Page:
Dear Young Person
I am an imaginary old man. I am every World War II veteran you never knew. I am each faceless GI from the bygone European War. Or any other war for that matter.
I am in my 90s and 100s now. Lots of young folks probably don’t even know I exist.
In my war, I was one of the hundreds of thousands of infantrymen, airmen, sailors, marines, mess sergeants, seabees, brass hats, engineers, doctors, medics, buck privates, and rear-echelon potato-peelers.
We hopped islands in the Pacific. We served in the African war theater. We beat the devil, then we came home and became the old fart next door.
Wartime was one heck of an era to be young. Let me tell ya. When we went overseas we were still teenagers, smooth skinned, scared spitless, with government haircuts, wearing brand new wedding rings. We hadn’t seen action yet, so we were jittery and lots of us smoked through a week’s rations of Luckies in one day.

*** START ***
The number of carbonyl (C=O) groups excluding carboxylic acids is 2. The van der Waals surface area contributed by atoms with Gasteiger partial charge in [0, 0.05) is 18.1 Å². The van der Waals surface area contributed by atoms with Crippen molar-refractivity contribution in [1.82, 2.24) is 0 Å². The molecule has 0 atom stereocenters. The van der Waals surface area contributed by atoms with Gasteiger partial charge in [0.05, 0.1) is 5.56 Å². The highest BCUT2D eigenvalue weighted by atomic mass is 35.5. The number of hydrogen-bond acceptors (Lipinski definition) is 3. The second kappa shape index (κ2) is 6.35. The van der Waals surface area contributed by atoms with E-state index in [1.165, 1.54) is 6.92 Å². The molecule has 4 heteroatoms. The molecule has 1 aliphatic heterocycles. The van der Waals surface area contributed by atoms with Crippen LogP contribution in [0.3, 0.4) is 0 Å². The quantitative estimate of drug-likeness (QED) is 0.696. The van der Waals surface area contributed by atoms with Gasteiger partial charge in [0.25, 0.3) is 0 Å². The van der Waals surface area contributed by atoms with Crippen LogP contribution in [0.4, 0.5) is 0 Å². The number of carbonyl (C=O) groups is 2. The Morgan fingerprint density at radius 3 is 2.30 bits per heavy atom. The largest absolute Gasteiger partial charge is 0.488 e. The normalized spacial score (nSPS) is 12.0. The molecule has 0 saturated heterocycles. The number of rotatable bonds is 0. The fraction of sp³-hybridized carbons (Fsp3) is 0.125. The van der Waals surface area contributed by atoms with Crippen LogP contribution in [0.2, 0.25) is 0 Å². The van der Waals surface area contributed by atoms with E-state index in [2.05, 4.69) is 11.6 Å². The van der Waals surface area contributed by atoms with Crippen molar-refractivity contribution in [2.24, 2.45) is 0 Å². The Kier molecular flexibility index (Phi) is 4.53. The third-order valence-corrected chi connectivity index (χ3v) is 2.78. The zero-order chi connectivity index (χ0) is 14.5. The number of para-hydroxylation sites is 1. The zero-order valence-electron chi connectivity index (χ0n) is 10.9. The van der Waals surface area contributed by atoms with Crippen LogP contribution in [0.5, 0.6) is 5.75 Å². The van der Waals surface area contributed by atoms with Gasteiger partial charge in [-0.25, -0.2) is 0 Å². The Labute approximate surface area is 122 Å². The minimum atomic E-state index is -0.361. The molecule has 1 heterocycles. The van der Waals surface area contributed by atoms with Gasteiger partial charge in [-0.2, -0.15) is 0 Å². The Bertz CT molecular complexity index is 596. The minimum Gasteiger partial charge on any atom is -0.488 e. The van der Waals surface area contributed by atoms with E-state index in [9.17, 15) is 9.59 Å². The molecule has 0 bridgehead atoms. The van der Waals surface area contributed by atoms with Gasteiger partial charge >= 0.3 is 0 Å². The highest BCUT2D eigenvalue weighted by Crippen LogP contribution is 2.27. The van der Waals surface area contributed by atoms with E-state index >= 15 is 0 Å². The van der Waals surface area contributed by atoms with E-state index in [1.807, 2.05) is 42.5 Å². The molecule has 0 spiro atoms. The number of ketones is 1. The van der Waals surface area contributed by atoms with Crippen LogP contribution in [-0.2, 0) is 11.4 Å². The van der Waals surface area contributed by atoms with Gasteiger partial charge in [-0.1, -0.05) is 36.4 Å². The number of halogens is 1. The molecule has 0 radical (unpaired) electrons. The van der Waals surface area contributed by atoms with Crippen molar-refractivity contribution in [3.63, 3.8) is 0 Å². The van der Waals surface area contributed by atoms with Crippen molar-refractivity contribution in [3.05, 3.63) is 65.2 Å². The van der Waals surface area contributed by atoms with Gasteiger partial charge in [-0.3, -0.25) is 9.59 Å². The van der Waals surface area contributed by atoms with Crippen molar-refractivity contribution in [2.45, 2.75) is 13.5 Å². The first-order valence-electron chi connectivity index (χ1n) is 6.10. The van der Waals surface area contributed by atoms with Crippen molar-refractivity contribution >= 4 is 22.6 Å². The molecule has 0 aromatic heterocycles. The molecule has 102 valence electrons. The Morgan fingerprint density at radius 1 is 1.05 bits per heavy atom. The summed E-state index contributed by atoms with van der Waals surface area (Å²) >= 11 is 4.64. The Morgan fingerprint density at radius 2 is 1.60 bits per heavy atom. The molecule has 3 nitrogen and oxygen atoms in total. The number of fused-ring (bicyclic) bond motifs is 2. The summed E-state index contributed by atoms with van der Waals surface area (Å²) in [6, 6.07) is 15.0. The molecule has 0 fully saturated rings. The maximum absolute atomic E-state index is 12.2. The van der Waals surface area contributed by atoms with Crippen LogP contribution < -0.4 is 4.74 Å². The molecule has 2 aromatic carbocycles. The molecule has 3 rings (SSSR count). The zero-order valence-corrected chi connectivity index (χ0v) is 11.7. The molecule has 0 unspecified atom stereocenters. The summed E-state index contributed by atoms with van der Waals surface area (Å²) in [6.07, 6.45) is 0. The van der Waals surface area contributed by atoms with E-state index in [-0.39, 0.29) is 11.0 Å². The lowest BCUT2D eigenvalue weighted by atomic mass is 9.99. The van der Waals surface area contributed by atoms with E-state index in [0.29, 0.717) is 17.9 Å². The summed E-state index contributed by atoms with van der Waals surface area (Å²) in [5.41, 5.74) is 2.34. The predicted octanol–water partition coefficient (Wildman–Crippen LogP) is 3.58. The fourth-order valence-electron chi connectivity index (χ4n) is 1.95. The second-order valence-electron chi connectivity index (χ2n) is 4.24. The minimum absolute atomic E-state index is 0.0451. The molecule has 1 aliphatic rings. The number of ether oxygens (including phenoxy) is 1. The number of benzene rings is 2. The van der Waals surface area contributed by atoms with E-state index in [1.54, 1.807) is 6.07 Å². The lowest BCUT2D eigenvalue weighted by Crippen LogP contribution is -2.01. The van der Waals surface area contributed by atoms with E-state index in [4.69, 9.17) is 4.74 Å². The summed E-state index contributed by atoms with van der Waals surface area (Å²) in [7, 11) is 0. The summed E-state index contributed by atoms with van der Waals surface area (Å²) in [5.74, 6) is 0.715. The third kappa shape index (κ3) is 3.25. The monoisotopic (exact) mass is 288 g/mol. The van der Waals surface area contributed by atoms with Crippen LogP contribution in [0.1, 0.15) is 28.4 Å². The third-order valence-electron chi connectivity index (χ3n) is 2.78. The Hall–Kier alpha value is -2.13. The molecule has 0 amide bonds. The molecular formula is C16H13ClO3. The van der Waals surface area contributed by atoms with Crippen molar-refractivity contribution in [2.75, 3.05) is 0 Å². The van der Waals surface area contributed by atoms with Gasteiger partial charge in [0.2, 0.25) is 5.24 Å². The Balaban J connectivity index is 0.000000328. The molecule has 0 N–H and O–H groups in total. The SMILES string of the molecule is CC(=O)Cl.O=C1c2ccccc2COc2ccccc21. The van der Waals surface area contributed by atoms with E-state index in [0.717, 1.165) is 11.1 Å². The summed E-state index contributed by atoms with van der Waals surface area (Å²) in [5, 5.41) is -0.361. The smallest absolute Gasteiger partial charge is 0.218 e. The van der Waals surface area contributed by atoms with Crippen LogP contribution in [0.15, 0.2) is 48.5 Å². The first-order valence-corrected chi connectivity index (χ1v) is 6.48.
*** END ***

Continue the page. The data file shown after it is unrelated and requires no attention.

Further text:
Then it happened. It was different
for everyone, but it happened. Shells landed everywhere. People screamed. And in a moment our fear melted away and we had war jobs to do. It didn’t matter who we were or which posts were ours. Everyone worked in the grand assembly line of battle.
When the smoke cleared and the action was over, we had new confidence in ourselves, and we were no longer boys.
And anyway, we weren’t just boys, we were girls, too. There were 350,000 females serving in the U.S. Armed Forces in World War II. People forget that.
Speaking of women. We guys were always talking about our sweethearts, wives, and mothers. If you mentioned someone’s girl a man was liable to talk for hours about her. And even if you’d already seen his wallet photos before, you never interrupted a guy talking about his gal. Because eventually you’d be talking…